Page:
Knowing its place
The University of Tasmania new strategic plan emphasises being “place based.” Wise, if they want to keep the name. Full report in this morning’s issue.
There’s more in the Mail
In Features this morning, Dawn Bennett (Curtin U) on the new graduate capability: thinking for living, this week’s essay in Commissioning Editor Sally Kift’s series on what we need now in teaching and learning.
Uni Queensland internet attacked
The university confronted “multiple” denial of service attacks
There was an “emergency incident affecting all internet services” at the University of Queensland, Thursday. The net went down at lunch-time Thursday did not return until just before 10pm. But Friday morning the university advised “internet services are currently running at a reduced capacity,’ and that IT was working “to resolve any issues.”
Late Friday, Uni Queensland told CMM it could; “confirm that since Thursday it was subject to multiple denial-of-service cyber-attacks, resulting in our website being intermittently available on that day. The incidents did not breach any of the university’s firewalls or access any of the university’s systems. The university’s cyber security team is continuing to monitor the situation.”
So, who is doing the denying? Who knows? It could be people pissed-off that the university hosts a Chinese Government funded Confucius Centre. It could be others annoyed that the university spoke up for students right to protest, including against the Hong Kong government. Or maybe it is foiled Iranian data thieves, who the Uni Queensland has seen off in recent years (CMM March 29 2018).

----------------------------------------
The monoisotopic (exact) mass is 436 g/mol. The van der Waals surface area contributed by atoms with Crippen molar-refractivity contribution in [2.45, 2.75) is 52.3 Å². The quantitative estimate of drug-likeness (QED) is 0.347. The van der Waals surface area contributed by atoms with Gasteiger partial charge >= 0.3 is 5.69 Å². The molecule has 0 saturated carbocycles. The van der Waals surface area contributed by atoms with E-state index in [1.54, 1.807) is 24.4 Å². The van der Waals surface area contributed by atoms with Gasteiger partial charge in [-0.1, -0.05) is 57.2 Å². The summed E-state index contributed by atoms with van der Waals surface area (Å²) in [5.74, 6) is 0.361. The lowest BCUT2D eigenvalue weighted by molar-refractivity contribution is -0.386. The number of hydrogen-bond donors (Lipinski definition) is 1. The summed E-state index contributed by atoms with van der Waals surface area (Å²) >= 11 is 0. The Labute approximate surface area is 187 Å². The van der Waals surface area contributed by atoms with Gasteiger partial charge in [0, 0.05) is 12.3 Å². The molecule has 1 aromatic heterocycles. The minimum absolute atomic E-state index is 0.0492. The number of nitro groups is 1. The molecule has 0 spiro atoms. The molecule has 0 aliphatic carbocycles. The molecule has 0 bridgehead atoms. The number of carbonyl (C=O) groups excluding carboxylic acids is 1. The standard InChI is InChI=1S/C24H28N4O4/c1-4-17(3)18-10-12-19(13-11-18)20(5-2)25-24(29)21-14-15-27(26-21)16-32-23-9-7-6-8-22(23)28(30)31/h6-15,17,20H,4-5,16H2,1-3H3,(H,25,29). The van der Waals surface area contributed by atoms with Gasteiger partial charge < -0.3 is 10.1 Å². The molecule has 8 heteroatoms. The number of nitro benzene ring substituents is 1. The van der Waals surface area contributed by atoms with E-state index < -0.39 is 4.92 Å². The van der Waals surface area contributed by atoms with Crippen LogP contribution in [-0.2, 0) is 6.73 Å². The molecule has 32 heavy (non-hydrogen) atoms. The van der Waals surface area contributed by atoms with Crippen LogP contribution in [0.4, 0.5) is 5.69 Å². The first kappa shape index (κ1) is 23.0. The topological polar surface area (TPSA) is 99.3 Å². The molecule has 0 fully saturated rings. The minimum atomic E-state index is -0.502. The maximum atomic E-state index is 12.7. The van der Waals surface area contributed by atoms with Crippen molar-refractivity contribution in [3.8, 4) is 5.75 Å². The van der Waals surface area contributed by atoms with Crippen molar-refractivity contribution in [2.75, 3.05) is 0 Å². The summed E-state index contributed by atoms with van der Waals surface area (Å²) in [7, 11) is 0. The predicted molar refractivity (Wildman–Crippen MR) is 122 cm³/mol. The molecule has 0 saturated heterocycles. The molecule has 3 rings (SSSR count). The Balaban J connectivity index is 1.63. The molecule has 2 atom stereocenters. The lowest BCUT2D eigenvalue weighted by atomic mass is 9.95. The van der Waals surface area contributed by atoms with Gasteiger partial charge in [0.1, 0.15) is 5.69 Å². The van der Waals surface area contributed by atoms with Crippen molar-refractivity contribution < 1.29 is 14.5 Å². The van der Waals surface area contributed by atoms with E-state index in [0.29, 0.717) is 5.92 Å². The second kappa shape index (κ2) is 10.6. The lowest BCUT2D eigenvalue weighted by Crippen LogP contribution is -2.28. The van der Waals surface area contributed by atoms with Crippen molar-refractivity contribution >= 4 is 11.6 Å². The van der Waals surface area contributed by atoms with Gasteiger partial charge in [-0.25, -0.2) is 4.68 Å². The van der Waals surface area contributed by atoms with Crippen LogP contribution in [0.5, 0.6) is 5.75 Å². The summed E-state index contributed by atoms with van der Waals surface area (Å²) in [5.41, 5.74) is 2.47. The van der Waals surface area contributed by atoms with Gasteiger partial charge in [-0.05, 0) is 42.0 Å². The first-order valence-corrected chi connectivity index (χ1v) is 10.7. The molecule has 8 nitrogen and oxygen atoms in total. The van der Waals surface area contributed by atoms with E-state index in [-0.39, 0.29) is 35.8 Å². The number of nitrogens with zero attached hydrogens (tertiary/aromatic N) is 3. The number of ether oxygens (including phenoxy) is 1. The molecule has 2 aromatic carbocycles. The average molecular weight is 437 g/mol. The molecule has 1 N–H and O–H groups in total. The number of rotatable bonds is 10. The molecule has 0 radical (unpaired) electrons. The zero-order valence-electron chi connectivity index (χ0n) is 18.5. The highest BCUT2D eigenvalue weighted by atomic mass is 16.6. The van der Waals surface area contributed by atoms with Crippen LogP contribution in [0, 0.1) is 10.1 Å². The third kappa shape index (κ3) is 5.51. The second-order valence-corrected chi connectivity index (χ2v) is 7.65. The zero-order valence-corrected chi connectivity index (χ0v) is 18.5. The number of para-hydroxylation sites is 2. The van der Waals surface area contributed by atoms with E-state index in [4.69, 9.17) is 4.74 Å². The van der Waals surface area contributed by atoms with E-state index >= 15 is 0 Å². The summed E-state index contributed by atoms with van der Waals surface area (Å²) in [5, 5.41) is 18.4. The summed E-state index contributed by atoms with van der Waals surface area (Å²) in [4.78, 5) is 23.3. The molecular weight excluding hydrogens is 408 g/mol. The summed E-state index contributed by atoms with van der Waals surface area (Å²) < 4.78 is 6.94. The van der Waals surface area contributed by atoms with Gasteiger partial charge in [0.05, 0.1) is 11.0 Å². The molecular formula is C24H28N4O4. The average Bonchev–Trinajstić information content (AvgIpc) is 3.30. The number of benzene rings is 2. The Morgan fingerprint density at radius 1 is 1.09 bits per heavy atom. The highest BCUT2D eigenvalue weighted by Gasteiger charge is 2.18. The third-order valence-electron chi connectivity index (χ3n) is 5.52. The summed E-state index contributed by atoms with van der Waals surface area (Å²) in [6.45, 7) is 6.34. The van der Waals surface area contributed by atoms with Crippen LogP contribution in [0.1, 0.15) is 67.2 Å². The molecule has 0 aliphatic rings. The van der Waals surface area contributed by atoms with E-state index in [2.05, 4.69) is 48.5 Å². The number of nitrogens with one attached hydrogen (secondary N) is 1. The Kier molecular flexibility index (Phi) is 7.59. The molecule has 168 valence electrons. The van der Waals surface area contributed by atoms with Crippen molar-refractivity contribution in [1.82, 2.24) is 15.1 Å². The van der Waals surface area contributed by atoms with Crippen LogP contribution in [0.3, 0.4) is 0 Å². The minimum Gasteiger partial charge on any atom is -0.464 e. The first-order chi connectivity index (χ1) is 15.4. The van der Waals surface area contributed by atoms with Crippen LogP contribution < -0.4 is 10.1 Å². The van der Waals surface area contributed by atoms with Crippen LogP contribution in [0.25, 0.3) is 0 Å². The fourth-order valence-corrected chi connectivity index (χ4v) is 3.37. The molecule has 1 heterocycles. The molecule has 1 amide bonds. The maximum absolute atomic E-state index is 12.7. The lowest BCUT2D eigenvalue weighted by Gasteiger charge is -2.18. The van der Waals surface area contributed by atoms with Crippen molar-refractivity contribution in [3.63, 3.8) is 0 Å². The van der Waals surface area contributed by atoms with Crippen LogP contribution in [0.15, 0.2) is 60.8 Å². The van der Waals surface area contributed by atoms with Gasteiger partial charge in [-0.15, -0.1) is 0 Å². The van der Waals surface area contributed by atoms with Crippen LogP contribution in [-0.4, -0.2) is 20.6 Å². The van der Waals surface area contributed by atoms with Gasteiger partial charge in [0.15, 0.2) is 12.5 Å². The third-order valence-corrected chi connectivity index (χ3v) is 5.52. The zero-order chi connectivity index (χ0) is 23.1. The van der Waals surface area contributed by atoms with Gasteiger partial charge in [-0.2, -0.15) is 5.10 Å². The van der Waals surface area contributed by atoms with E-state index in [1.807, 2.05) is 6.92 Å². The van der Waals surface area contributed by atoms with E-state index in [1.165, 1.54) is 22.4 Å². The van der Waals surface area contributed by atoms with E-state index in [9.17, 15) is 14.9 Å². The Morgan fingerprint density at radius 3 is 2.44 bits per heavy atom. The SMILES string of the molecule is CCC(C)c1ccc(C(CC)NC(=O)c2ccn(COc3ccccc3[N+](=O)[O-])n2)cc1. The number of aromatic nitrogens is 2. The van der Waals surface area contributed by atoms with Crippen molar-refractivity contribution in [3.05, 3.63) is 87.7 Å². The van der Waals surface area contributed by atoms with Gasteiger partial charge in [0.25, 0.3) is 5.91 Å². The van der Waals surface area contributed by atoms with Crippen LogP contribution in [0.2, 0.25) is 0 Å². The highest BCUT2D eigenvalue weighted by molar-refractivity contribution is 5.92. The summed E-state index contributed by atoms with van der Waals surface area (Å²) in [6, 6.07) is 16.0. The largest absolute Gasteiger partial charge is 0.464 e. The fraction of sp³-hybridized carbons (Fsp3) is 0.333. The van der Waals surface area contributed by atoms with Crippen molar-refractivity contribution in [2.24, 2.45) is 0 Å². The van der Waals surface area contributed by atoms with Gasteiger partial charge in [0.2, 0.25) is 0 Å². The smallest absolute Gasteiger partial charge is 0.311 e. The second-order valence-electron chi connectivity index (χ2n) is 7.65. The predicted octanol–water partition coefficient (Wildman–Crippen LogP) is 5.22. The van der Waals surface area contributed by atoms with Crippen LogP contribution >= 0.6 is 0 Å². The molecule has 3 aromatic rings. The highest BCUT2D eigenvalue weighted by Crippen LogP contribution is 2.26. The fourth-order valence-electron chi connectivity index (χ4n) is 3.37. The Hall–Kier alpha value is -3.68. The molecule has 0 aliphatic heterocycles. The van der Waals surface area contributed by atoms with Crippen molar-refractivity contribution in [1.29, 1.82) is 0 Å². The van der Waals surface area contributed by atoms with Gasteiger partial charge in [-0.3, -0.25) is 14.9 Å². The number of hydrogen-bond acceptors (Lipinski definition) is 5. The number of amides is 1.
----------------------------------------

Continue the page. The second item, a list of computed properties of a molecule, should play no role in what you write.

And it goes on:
Uni Tasmania sets time-limit for essential change
Rufus, your time starts now
Uni Tasmania’s five-year plan is out, shaped by a confidence in the state’s future lacking in past decades of decline, committing to being “a place that people can look to as a model of how to create a truly sustainable, equitable and prosperous society while preserving the distinctive qualities that make it such a special place.”
U Tas sticks with higher education standing operating procedure in not including quantifiable KPIs. But there is one that really, really matters and the report is franker than most in acknowledging what needs to be addressed including
* “not enough” Indigenous staff, “too many people in insecure employment”
* “our processes are complex and frustrating”
* scale achieved with a diversity of international students
* address course delivery costs exceeding income and under-used facilities
There are also objective and actions for academic and professional operating units, the frankness of which will upset some staff and inspire others.